Short-term Reciprocity in Parent-Child Economic Exchanges

  • Gill Jones


It is generally argued that the parent-child relationship can only be reciprocal in the long term, in that parents care for their children when they are young, while children care for their parents when they are old, the locus of dependence thus moving from the child to the parent over time (see for example Wall, in this volume, and Finch, 1989). Short-term reciprocity is more likely to occur in other relationships, such as those between siblings or friends. Implicit in such understanding is the notion that reciprocity should be equal and balanced. Thus the relationship between parents and their adolescent children cannot be reciprocal, being based on unequal distribution of power and resources.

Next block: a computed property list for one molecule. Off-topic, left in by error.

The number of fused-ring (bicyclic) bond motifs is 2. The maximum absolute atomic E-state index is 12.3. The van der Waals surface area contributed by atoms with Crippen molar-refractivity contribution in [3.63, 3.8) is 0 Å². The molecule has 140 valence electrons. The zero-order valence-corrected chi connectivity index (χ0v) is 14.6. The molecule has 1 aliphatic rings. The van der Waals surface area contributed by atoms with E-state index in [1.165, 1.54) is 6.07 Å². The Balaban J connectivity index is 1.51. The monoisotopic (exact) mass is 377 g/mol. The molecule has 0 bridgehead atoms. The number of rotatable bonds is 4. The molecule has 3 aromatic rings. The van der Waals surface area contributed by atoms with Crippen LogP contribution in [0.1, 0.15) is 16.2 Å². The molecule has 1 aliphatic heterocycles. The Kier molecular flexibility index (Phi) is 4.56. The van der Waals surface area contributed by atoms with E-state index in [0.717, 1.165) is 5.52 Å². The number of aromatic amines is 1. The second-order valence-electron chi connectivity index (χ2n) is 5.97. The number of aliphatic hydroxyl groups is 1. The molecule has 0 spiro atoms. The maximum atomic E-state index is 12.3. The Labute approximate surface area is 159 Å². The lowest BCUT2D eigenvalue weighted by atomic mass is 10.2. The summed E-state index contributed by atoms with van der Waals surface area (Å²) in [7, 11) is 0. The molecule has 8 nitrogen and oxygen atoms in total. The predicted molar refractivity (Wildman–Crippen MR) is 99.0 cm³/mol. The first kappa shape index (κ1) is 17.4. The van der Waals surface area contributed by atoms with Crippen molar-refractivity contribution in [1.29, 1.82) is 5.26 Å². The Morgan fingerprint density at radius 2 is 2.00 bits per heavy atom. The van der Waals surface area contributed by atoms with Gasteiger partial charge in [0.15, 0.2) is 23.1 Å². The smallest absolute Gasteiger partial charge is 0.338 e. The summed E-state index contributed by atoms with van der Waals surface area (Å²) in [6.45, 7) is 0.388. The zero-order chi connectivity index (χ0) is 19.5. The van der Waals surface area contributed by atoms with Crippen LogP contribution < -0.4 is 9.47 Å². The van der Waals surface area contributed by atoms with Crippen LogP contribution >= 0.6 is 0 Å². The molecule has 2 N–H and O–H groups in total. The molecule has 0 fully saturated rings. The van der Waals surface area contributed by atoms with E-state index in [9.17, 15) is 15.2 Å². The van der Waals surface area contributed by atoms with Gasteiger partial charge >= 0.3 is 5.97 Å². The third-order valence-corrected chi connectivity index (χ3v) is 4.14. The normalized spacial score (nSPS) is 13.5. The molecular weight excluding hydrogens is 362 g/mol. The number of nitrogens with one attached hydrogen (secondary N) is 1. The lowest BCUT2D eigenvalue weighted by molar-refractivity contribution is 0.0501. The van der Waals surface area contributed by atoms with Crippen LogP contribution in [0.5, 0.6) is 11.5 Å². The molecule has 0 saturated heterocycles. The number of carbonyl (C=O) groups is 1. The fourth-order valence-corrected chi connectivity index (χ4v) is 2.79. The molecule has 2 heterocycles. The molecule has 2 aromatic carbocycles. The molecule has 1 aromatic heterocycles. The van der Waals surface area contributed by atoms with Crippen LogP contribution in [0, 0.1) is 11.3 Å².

Labour Market Young People Young Person Adult Child Manual Female 
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Copyright information

© British Sociological Association 1992

Authors and Affiliations

  • Gill Jones

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